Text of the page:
If you are in Rome at dusk you may have the opportunity to see the starlings in flight.  They rise together into the air, a black mass of perhaps 50,000 birds, to hunt insects for their dinner.  The flock is cohesive, but it is constantly changing shape as the birds move about in pursuit of prey.  At times it looks like a funnel cloud, then it seems to flex like a great hand, then it is a wide ribbon, undulating purposefully.  You are aware the flock is a multitude of individual birds, but what you are watching is a single coherent thing, a pulsing life-form with an obvious intelligence, efficiently carrying out the task of finding, catching, and ingesting food.  Scientists tells us that there is no leader, that the flock makes decisions without any centralized system of command.  They call this emergent organization, which sounds inefficient and slow.  It isn’t.  The flock doesn’t take flight or turn or change shape gradually.  Despite its great mass, it can change direction in less than a second–so fast you catch your breath.  The flock seems not only to have a collective mind, but also to be able to change that mind in an instant.  Another thing: the mass can also change color or transparency almost instantly.  When the flat of their wings is facing you, the flock is solid black.  But as they fly toward you or away, as they show you their wings’ blade-edge, the mass changes, through dark gray, to silver, and then it even sometimes disappears entirely.  The whole flock, 50,000 birds, disappears in an instant.  And then before you can process what you are seeing, it reemerges again as fast as it vanished.  All of this is true.  You can see it on YouTube.

It seems the recent proliferation of relatively leaderless political movements forces us to at least consider the possibility that when we think about political mobilization, it might be OK again to look to the natural world for models.

Hobbes famously rejects this idea. In defending his argument that we need Leviathan, he dismisses the possibility of emergent human self-organization.  He gives (in Chapter 17) a long list of reasons why this is impossible: competition, reason, free will, language, etc.  Each of these reasons is rooted in the premise that humans are individual monads, each of whom has an individual will and individual interests that often vary from those of the whole community.

Deleuze and Guattari wage a campaign to dismantle this monad.  They very much want to unsettle the idea that we are self-contained individuals that can make independent and conscious choices outside of our embeddedness in a community of others.  Since Hobbes argues his Leviathan is necessary precisely because of the free will of such individuals, Deleuze and Guattari explore how we might pull those individuals apart.  They propose a process of carefully dismantling the self (as well as the body), of understanding ourselves as extremely complex multiplicities or assemblages that are embedded in a network of millions of other such assemblages.  In this vision, we can still be functionally coherent entities, but we more like a loose bundle in a network than a sealed-off monad.  We are radically open to our outside.  The various elements of our assemblage are subject to continual reshuffling, and elements are always joining and leaving (Thousand Plateaus, pp. 341-342).  Deleuze and Guattari are suggesting that each assemblage/self is constantly exchanging matter, ideas, emotions, affects with many other assemblages.  These assemblages all arise out of the same plane of immanence; each is simply a different contingent arrangement of the same shared stuff, both physically and metaphysicially.  They are following Nietzsche here (and even Plato before him), in his insistence that the soul is a complicated social structure rather than a single unified entity (Beyond Good and Evil, p. 20).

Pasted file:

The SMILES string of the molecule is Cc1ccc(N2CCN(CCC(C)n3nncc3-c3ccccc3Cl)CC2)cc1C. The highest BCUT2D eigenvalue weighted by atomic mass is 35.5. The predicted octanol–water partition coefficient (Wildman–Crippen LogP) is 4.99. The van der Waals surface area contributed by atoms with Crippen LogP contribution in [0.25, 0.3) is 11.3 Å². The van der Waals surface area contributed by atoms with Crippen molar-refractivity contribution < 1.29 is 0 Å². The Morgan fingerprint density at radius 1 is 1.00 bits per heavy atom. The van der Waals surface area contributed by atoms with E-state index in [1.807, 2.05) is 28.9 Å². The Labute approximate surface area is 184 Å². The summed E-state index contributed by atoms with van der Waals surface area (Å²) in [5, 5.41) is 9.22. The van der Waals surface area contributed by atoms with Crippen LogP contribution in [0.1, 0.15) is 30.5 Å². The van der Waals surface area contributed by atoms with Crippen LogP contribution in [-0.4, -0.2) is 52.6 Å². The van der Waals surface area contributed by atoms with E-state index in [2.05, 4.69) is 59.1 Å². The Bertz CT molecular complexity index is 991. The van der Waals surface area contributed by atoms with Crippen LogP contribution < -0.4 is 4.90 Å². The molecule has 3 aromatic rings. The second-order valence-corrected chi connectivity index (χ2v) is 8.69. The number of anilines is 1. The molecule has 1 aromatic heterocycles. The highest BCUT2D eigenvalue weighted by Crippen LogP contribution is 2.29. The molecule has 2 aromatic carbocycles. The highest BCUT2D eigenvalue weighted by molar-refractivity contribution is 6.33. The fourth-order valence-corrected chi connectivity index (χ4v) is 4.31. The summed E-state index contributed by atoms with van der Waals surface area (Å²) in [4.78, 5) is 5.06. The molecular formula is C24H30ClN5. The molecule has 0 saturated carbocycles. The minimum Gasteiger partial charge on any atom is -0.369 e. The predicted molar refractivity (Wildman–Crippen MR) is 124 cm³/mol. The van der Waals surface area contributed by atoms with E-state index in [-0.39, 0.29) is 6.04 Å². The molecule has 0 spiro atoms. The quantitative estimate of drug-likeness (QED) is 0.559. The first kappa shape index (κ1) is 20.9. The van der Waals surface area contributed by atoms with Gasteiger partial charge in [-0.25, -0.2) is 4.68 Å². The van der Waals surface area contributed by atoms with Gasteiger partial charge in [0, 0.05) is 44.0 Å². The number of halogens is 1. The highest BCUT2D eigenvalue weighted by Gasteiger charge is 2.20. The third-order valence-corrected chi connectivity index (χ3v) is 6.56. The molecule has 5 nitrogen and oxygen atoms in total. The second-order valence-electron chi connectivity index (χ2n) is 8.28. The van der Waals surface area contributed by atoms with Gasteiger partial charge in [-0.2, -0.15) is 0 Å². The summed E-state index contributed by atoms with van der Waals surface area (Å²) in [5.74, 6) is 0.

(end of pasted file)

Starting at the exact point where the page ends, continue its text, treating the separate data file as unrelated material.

Hardt and Negri help make Deleuze and Guattari’s abstract line of thinking usefully relevant to the question of emergent organization.  They argue that contemporary neurobiology suggests that the human brain operates much more like Deleuze and Guattari’s assemblage that like a discrete, self-contained organ.  The brain

does not function according to a centralized model of intelligence with a unitary agent.  Thought is better understood, the scientists tell us, as a chemical event or the coordination of billions of neurons in a coherent pattern.  There is no one that makes a decision in the brain, but rather a swarm, a multitude that acts in concert (Multitude, p. 337).

The flock of starlings, the human brain, the masses of people in the squares of Europe in 2011, these are all multitudes.  For Deleuze and Guattari the naturalism objection misses the point because unlike Hobbes they place humans very firmly in the natural sphere.  They contend that we are qualitatively the same sort of thing, made out of the same sort of stuff as an ant hill or a flock of starlings.  It seems to me this is a radical break from Hobbes and most modern political theory.  It means there is little difference between trying to get n soldiers to fire in unison without a general (as they put it in their example) and trying to get a single soldier to do so.  Either way, a large multitude of elements must be coordinated with no central intelligence and no unitary agent.  It is therefore not an implausible fantasy, this emergent organization, because it happens constantly, every time a person makes a decision or a flock of starlings turns or an unplanned crowd gathers, n soldiers without a general have to be organized to fire in unison.

Deleuze and Guattari offer the image of the wolf pack to suggest what it should be like, to be a part of a self-organized mass.  As with the flock, their pack operates as a band of equals with no central intelligence.  For each wolf, it is imperative to remain with the pack, for wolves must hunt together to survive.  However, each must also avoid being drawn into the center of the pack, where it will be destroyed.  “In becoming-wolf,” they tell us, “the important thing is the position of the mass, and above all the position of the subject itself in relation to the pack or wolf-multiplicity” (Thousand Plateaus, p. 29).  They recount the dream of a girl called Franny:

I am on the edge of the crowd, at the periphery; but I belong to it, I’m attached to it by one of my extremities, a hand or foot. I know that the periphery is the only place I can be, that I would die if I let myself be drawn into the center of the fray, but just as certainly if I let go of the crowd. This is not an easy position to stay in, it is even very difficult to hold, for these beings are in constant motion and their movements are unpredictable and follow no rhythm. They swirl, go north, then suddenly east; none of the individuals in the crowd remains in the same place in relation to the others. So I too am in perpetual motion; all this demands a high level of tension, but it gives me a feeling of violent, almost vertiginous, happiness (p. 29).

Deleuze and Guattari approve: “a very good schizo dream. To be fully a part of the crowd and at the same time completely outside it, removed from it: to be on the edge…” (p. 29).

Becoming-starlings.  Violent, vertiginous happiness.  Another world is possible.